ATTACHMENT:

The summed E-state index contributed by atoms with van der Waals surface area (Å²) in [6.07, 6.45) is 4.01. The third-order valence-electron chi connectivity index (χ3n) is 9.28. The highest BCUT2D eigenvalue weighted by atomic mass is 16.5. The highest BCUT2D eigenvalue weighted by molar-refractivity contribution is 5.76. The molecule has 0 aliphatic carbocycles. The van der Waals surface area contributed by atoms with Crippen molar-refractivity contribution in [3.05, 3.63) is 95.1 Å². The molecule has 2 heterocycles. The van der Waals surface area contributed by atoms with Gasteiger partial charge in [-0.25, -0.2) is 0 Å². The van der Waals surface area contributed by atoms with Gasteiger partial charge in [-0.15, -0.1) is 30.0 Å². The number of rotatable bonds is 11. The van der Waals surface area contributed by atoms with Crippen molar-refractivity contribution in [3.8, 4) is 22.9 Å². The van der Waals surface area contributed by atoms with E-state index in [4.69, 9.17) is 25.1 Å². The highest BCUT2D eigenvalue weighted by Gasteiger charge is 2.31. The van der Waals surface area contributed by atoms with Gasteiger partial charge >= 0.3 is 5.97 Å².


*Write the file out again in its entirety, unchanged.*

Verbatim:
The summed E-state index contributed by atoms with van der Waals surface area (Å²) in [6.07, 6.45) is 4.01. The third-order valence-electron chi connectivity index (χ3n) is 9.28. The highest BCUT2D eigenvalue weighted by atomic mass is 16.5. The highest BCUT2D eigenvalue weighted by molar-refractivity contribution is 5.76. The molecule has 0 aliphatic carbocycles. The van der Waals surface area contributed by atoms with Crippen molar-refractivity contribution in [3.05, 3.63) is 95.1 Å². The molecule has 2 heterocycles. The van der Waals surface area contributed by atoms with Gasteiger partial charge in [-0.25, -0.2) is 0 Å². The van der Waals surface area contributed by atoms with Gasteiger partial charge in [-0.15, -0.1) is 30.0 Å². The number of rotatable bonds is 11. The van der Waals surface area contributed by atoms with Crippen molar-refractivity contribution in [3.8, 4) is 22.9 Å². The van der Waals surface area contributed by atoms with E-state index in [4.69, 9.17) is 25.1 Å². The highest BCUT2D eigenvalue weighted by Gasteiger charge is 2.31. The van der Waals surface area contributed by atoms with Gasteiger partial charge >= 0.3 is 5.97 Å².